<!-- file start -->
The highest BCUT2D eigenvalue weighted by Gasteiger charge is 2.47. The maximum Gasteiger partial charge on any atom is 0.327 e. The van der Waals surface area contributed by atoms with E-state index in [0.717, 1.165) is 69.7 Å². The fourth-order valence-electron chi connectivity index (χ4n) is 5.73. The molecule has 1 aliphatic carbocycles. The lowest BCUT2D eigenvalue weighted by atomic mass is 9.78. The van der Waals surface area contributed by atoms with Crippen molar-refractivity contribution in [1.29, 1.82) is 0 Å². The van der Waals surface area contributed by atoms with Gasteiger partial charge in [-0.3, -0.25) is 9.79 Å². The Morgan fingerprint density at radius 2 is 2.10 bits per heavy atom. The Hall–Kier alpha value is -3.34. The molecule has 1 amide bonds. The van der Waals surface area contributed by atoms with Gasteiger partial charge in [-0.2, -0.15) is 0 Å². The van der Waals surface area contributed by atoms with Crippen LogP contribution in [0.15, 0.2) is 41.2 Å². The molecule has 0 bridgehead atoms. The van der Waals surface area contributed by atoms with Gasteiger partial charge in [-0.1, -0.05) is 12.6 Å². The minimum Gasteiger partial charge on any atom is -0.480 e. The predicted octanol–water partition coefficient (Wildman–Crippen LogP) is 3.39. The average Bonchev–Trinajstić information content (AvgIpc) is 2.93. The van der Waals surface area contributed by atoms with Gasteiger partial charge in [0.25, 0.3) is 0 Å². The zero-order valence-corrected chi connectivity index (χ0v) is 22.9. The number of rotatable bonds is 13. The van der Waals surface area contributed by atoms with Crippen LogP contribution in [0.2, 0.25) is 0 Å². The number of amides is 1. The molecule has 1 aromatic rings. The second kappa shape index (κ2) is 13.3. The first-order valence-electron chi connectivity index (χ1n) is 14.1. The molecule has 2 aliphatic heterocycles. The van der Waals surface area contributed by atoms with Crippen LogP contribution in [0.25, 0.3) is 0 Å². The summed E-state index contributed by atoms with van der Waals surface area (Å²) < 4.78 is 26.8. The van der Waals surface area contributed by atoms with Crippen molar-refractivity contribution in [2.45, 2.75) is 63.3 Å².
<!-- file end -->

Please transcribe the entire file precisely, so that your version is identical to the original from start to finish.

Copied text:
The highest BCUT2D eigenvalue weighted by Gasteiger charge is 2.47. The maximum Gasteiger partial charge on any atom is 0.327 e. The van der Waals surface area contributed by atoms with E-state index in [0.717, 1.165) is 69.7 Å². The fourth-order valence-electron chi connectivity index (χ4n) is 5.73. The molecule has 1 aliphatic carbocycles. The lowest BCUT2D eigenvalue weighted by atomic mass is 9.78. The van der Waals surface area contributed by atoms with Crippen molar-refractivity contribution in [1.29, 1.82) is 0 Å². The van der Waals surface area contributed by atoms with Gasteiger partial charge in [-0.3, -0.25) is 9.79 Å². The Morgan fingerprint density at radius 2 is 2.10 bits per heavy atom. The Hall–Kier alpha value is -3.34. The molecule has 1 amide bonds. The van der Waals surface area contributed by atoms with Gasteiger partial charge in [-0.2, -0.15) is 0 Å². The van der Waals surface area contributed by atoms with Crippen LogP contribution in [0.15, 0.2) is 41.2 Å². The molecule has 0 bridgehead atoms. The van der Waals surface area contributed by atoms with Gasteiger partial charge in [-0.1, -0.05) is 12.6 Å². The minimum Gasteiger partial charge on any atom is -0.480 e. The predicted octanol–water partition coefficient (Wildman–Crippen LogP) is 3.39. The average Bonchev–Trinajstić information content (AvgIpc) is 2.93. The van der Waals surface area contributed by atoms with Gasteiger partial charge in [0.25, 0.3) is 0 Å². The zero-order valence-corrected chi connectivity index (χ0v) is 22.9. The number of rotatable bonds is 13. The van der Waals surface area contributed by atoms with Crippen LogP contribution in [0.2, 0.25) is 0 Å². The number of amides is 1. The molecule has 1 aromatic rings. The second kappa shape index (κ2) is 13.3. The first-order valence-electron chi connectivity index (χ1n) is 14.1. The molecule has 2 aliphatic heterocycles. The van der Waals surface area contributed by atoms with Crippen LogP contribution in [0.25, 0.3) is 0 Å². The summed E-state index contributed by atoms with van der Waals surface area (Å²) < 4.78 is 26.8. The van der Waals surface area contributed by atoms with Crippen molar-refractivity contribution in [2.45, 2.75) is 63.3 Å².